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Migrating thousands of Mattermost installations to new Kubernetes Custom Resources

June 1, 2021 1361 words

More than a year after the release of Mattermost Operator 1.0 with ClusterInstallation Custom Resources (CRs) in version v1alpha1, with many lessons learned in the process we decided it’s time to migrate CRs to the new v1beta1 version.

This blog post covers some challenges we encountered during the migration and describes how we solved them.

Objectives 

As part of Mattermost Cloud offering, we have thousands of Mattermost instances running in our Kubernetes clusters and each of them is represented as a CR managed by the Mattermost Operator.

Mattermost Operator is also one of the recommended ways to install Mattermost for self-managed customers.

Those facts put some constraints on our migration story and we boiled them down to the following:

  • No downtime of Mattermost instance during the migration.
  • As little manual intervention as possible.
  • Ability to run the migration for several installations at the same time.

Changing the Custom Resource 

After using Mattermost Operator for quite some time, we’ve learned some lessons and decided to simplify some things.

However, removing some features and adding new ones was not the biggest change in the migration process.

Our initial CRs representing Mattermost installations were called ClusterInstallation, which made sense from the domain perspective of Mattermost Cloud but didn’t really follow good practices of the Kubernetes ecosystem.

For a v1beta1 specification we decided to change the whole CR to simply Mattermost.

Migration challenges 

Changing resource Kind 

The usual way of migrating CRs to the new version is by using Conversion Webhooks which give the ability to convert the CR specification “on the fly” by creating a webhook used by the Kubernetes API server. This mechanism allows users to operate on several versions of the resource while only one version is stored in the etcd database.

Conversion webhooks, however, are designed to handle the migration from one version to another but the Custom Resource name and group can’t be changed during this process, as those are the identifying properties of the Custom Resource Definition (CRD).

Unfortunately, conversion webhooks did not apply to our case as, in addition to the change of version, we also changed both resource Group and Kind effectively creating a whole new CR: Mattermost.

Migrating to the new resource 

When the ClusterInstallation CR is created, the Mattermost Operator spins up a new instance of the application. This includes Kubernetes Deployments which are running the actual Mattermost application. When the CR is deleted all the resources are deleted together with it thanks to Owner References.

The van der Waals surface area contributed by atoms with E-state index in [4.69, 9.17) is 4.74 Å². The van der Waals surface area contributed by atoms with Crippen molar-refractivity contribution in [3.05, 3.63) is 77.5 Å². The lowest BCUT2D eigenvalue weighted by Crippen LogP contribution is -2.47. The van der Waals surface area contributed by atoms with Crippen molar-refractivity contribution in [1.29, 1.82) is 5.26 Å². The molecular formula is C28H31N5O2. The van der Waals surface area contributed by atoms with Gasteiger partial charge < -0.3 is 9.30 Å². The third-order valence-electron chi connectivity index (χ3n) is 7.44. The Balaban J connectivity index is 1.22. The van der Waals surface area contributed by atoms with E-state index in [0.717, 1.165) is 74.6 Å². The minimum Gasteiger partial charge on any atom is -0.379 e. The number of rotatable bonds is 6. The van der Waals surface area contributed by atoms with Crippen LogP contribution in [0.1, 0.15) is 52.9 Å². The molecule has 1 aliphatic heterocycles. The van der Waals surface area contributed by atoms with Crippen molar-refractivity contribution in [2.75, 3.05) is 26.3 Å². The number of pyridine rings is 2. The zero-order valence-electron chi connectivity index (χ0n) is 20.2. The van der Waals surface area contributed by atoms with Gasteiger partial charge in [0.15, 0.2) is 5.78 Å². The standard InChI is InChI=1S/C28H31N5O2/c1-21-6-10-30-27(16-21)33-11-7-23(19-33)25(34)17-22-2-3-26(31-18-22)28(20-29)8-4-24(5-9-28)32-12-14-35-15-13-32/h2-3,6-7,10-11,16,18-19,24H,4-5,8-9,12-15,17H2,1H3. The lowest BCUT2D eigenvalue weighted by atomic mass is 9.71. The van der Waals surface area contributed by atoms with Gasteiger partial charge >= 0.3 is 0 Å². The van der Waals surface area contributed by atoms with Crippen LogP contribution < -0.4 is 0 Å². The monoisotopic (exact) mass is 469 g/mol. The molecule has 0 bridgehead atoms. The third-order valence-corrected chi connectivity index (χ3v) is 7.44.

This prevents us from simply running the script that would delete ClusterInstallation and create Mattermost in its place as it would cause the downtime of the Mattermost application (unless we choose to orphan all resources).

To “exchange” the existing resources between different CRs, as well as support both resources for some time, we decided to run two Controllers as part of Mattermost Operator and make them perform the desired migration. As we wanted to retain some control over Mattermost instances that were being migrated we decided to introduce a new field to the ClusterInstallation spec that would be a signal for the Operator to start the migration.

apiVersion: mattermost.com/v1alpha1
kind: ClusterInstallation
metadata:
  name: my-mattermost
spec:
  ...
  migrate: "true"  # New field added to ClusterInstallation. Setting it to 'true' instructs the controller to start the migration.

This way we can perform the migration in the following way:

  • When the controller for ClusterInstallation sees that the spec.migrate is set to true, it stops regular reconciliation of the CR and starts the migration by converting the old resource to the new one.
  • Immediately after the Mattermost resource is created, the controller for Mattermost sees it and starts to adjust existing resources like Services and Deployments to the new CR, making small changes and overriding owner references.
  • When we’re sure that the controller for Mattermost has successfully finished its work and Mattermost pods are ready to serve traffic, the old ClusterInstallation is deleted, and voila!
  • As in the second phase the controller is just checking new pods’ health, it can just do it once and requeue the resource for latter reconciliation while starting the migration for the next one. This gives us the ability to migrate multiple resources at a time.